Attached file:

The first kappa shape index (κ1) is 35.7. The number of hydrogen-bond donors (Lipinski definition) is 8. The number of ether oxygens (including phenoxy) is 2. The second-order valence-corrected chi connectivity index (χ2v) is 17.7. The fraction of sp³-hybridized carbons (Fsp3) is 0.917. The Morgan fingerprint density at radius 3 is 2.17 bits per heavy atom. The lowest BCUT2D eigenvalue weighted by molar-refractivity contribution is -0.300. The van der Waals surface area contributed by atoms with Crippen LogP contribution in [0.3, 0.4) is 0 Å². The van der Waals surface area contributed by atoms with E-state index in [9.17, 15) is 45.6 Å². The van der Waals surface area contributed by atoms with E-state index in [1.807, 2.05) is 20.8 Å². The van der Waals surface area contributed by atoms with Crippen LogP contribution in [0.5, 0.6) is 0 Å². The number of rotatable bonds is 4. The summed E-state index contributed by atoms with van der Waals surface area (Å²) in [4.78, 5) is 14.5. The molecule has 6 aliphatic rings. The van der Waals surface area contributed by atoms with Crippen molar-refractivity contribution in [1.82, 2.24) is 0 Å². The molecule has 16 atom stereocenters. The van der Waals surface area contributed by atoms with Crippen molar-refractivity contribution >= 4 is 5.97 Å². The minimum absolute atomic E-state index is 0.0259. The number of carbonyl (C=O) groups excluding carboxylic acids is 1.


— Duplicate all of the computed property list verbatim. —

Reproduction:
The first kappa shape index (κ1) is 35.7. The number of hydrogen-bond donors (Lipinski definition) is 8. The number of ether oxygens (including phenoxy) is 2. The second-order valence-corrected chi connectivity index (χ2v) is 17.7. The fraction of sp³-hybridized carbons (Fsp3) is 0.917. The Morgan fingerprint density at radius 3 is 2.17 bits per heavy atom. The lowest BCUT2D eigenvalue weighted by molar-refractivity contribution is -0.300. The van der Waals surface area contributed by atoms with Crippen LogP contribution in [0.3, 0.4) is 0 Å². The van der Waals surface area contributed by atoms with E-state index in [9.17, 15) is 45.6 Å². The van der Waals surface area contributed by atoms with E-state index in [1.807, 2.05) is 20.8 Å². The van der Waals surface area contributed by atoms with Crippen LogP contribution in [0.5, 0.6) is 0 Å². The number of rotatable bonds is 4. The summed E-state index contributed by atoms with van der Waals surface area (Å²) in [4.78, 5) is 14.5. The molecule has 6 aliphatic rings. The van der Waals surface area contributed by atoms with Crippen molar-refractivity contribution in [1.82, 2.24) is 0 Å². The molecule has 16 atom stereocenters. The van der Waals surface area contributed by atoms with Crippen molar-refractivity contribution >= 4 is 5.97 Å². The minimum absolute atomic E-state index is 0.0259. The number of carbonyl (C=O) groups excluding carboxylic acids is 1.